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Biomarkers for predicting type 2 diabetes development-Can metabolomics improve on existing biomarkers?

Journal article
Authors O. Savolainen
Björn Fagerberg
M. V. Lind
A. S. Sandberg
A. B. Ross
Göran Bergström
Published in Plos One
Volume 12
Issue 7
ISSN 1932-6203
Publication year 2017
Published at Wallenberg Laboratory
Institute of Medicine, Department of Molecular and Clinical Medicine
Language en
Keywords insulin-resistance, adiponectin levels, mass-spectrometry, risk, samples, models, women, acid, Science & Technology - Other Topics
Subject categories Endocrinology and Diabetes, Nutrition and Dietetics, Cardiovascular medicine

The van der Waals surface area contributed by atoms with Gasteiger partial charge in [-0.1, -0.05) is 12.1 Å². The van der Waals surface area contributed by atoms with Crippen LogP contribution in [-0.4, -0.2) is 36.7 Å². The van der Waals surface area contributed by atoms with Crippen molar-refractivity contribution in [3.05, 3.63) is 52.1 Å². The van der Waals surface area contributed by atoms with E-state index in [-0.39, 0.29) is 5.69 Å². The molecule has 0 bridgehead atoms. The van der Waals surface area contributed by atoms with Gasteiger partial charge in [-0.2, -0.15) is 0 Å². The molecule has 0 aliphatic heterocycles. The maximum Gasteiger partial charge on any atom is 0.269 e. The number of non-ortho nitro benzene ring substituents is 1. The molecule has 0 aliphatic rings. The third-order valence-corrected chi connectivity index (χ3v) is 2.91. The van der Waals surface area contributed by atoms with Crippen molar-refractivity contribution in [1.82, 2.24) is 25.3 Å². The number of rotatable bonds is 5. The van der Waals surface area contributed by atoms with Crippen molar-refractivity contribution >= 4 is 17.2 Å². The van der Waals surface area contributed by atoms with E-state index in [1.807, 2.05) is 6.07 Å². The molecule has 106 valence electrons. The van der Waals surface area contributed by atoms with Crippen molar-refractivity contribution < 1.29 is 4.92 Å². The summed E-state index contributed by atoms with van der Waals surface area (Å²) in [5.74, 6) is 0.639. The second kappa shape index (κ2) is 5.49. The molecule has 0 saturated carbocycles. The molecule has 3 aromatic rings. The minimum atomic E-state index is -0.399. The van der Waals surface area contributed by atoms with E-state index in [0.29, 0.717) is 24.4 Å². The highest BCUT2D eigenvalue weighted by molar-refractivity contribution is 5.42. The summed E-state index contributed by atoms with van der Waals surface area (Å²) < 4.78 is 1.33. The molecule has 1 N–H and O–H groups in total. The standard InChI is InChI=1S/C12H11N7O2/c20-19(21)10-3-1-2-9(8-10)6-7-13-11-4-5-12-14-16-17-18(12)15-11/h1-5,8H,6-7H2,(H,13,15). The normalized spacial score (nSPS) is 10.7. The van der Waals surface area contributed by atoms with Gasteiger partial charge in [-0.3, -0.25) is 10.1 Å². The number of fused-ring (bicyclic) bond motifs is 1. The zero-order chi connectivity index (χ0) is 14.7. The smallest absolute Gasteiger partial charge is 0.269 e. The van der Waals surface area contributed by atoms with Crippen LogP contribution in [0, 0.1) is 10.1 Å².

Aim The aim was to determine if metabolomics could be used to build a predictive model for type 2 diabetes (T2D) risk that would improve prediction of T2D over current risk markers. Gas chromatography-tandem mass spectrometry metabolomics was used in a nested casecontrol study based on a screening sample of 64-year-old Caucasian women (n = 629). Candidate metabolic markers of T2D were identified in plasma obtained at baseline and the power to predict diabetes was tested in 69 incident cases occurring during 5.5 years followup. The metabolomics results were used as a standalone prediction model and in combination with established T2D predictive biomarkers for building eight T2D prediction models that were compared with each other based on their sensitivity and selectivity for predicting T2D. Established markers of T2D (impaired fasting glucose, impaired glucose tolerance, insulin resistance (HOMA), smoking, serum adiponectin)) alone, and in combination with metabolomics had the largest areas under the curve (AUC) (0.794 (95% confidence interval [0.738-0.850]) and 0.808 [0.749-0.867] respectively), with the standalone metabolomics model based on nine fasting plasma markers having a lower predictive power (0.657 [0.577-0.736]). Prediction based on non-blood based measures was 0.638 [0.565-0.711]). Established measures of T2D risk remain the best predictor of T2D risk in this population. Additional markers detected using metabolomics are likely related to these measures as they did not enhance the overall prediction in a combined model.

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